Moving Manufacturing from China to Southeast Asia: An Introduction

July 18, 2022

Factory workers in Indonesia

 

Foreign companies have used low-cost country sourcing strategies for decades with a strong focus on China. In the past years, we’ve seen a new trend where increasingly more companies look for alternative sourcing markets in Asia.

In this article, we explore why this move is happening, specific brands that already moved parts of their production to Southeast Asia, what should you pay attention to if you are a manufacturer, and which countries are on the rise as alternatives to China.

Why are companies moving manufacturing from China?

Increasingly more companies have understood the importance of diversifying their supply chains from China, a trend that was accelerated during the pandemic.

The increasing labor costs is a major concern, which are around three times higher in China compared to Vietnam, and five times higher than Indonesia on average. Between 2009 and 2014, the Chinese minimum wage almost doubled, resulting in slimmer margins for foreign companies.

Another reason is the supply chain disruptions caused by the pandemic that sent shockwaves to global manufacturers, urging businesses to rethink their procurement strategies. Some companies have decided to move their production to other countries completely, while many adopt so-called “China plus one” strategies. This means that production is kept in China, while parts of the production is allocated to other countries.

The increasing import duties due to the ongoing trade war has also aggravated the struggles of businesses that are manufacturing in China. As China faces these and many other problems, Southeast Asia simultaneously rise fast and gain attention as an alternative market to China.

Companies Moving Out of China

Let’s review some notable companies that have moved parts of or all their production from China, and their future plans for the new manufacturing destinations.

Apple

Under the trade war pressure, Apple has been encouraging its suppliers to move production out of China. Parts of the iPhone’s production lines have been moved to India, some MacBooks are now assembled in the U.S, and Vietnam has been rising as an essential hub to produce Air Pods.

It plans to have 30% of its classic Air Pods produced in Vietnam instead of China. Foxconn for instance, the major supplier of Apple, invested 270 million USD in a plant to manufacture laptops and tablets in Vietnam in 2020. In fact, Apple tried to move more production to Vietnam in 2021, but the plan was postponed due to the pandemic, but the plan was resumed in 2022.

Samsung Electronics

Samsung stopped its smartphone manufacturing in China in 2019, and its TV and PC factory in 2020. Its global production is now based in Vietnam. The revenue of Samsung Vietnam is equivalent to roughly 20% – 25% of Vietnam’s total GDP in 2021 and the company is also a main contributor of FDI flows from South Korea.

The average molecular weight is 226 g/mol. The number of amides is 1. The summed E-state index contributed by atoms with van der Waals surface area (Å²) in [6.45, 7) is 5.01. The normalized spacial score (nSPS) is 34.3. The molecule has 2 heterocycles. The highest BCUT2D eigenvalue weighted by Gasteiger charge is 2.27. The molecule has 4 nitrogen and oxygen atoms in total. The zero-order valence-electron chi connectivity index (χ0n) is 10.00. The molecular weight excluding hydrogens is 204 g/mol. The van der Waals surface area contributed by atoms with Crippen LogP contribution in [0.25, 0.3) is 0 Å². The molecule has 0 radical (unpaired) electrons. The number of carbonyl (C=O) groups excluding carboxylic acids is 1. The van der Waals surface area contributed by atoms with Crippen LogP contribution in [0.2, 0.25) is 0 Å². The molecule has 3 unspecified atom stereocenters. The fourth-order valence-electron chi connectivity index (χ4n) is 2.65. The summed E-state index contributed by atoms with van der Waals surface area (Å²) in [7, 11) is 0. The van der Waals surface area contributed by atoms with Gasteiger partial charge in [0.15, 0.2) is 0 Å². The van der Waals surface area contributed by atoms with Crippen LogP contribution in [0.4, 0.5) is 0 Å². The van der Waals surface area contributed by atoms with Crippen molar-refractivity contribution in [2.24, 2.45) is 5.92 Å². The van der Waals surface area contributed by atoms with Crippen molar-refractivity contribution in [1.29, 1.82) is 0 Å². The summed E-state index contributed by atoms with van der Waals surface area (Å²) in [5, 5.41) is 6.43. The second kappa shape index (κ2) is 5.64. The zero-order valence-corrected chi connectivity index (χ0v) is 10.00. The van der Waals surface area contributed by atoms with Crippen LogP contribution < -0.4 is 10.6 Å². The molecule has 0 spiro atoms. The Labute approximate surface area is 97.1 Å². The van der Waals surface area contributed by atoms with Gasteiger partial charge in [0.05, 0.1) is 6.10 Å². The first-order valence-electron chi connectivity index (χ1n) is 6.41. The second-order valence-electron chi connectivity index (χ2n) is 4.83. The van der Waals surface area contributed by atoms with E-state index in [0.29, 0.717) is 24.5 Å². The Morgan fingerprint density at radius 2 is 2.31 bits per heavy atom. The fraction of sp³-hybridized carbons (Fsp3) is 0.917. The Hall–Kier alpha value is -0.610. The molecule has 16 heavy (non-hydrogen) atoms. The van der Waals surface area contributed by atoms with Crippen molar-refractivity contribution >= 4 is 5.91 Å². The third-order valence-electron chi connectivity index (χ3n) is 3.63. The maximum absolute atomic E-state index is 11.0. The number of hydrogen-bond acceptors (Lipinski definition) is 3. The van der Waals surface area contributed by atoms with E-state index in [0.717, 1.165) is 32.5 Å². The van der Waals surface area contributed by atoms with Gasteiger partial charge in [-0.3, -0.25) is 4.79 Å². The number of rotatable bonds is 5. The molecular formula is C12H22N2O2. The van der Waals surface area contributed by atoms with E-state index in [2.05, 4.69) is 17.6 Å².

Nike

Nike’s suppliers have been relocating production to Southeast Asia and Africa for a few years. The brand used to have much production in China with an estimation of 35% in 2006 but the brand has reduced its dependence on Chinese suppliers. In 2021, 51% of Nike’s shoes were made in Vietnam while only 21% were made in China.

Adidas

Nike is not the only apparel and footwear giant to shift its production location. About 25% of manufacturers for Adidas in China were shut down as foreign businesses stopped their partnerships with Chinese factories. The reason behind this was the penalty tariffs due to the trade war. Opportunities, therefore, open for counterparts in Vietnam, Thailand, Bangladesh, and Indonesia thanks to low-cost benefits.

HP

HP, Dell, and other tech firms planned to reallocate up to 30% of their notebook production out of China. HP has reportedly planned to shift 20%-30% of its Chinese production to Taiwan and Thailand to mitigate the risks of rising costs and disruptions, the US tariffs on tech products also reduced profits.

Considerations before moving manufacturing from China

It’s undeniable that China is still crucial for the global value chain, and the country has significant advantages that makes it competitive for manufacturing. Let’s review some important items to consider before relocating manufacturing from China to Southeast Asia.

Manufacturing capabilities

It’s easier to say what products cannot be manufactured in China than the other way around. Anything from clothing, machinery, electronics, telecommunication equipment, vehicles, and chemicals are produced here. Not only can you find products that require labor-intensive manufacturing at low costs, but also advanced manufacturing.

Manufacturing is also concentrated to different regions such as Guangdong province being particularly strong in electronics manufacturing, just to give an example.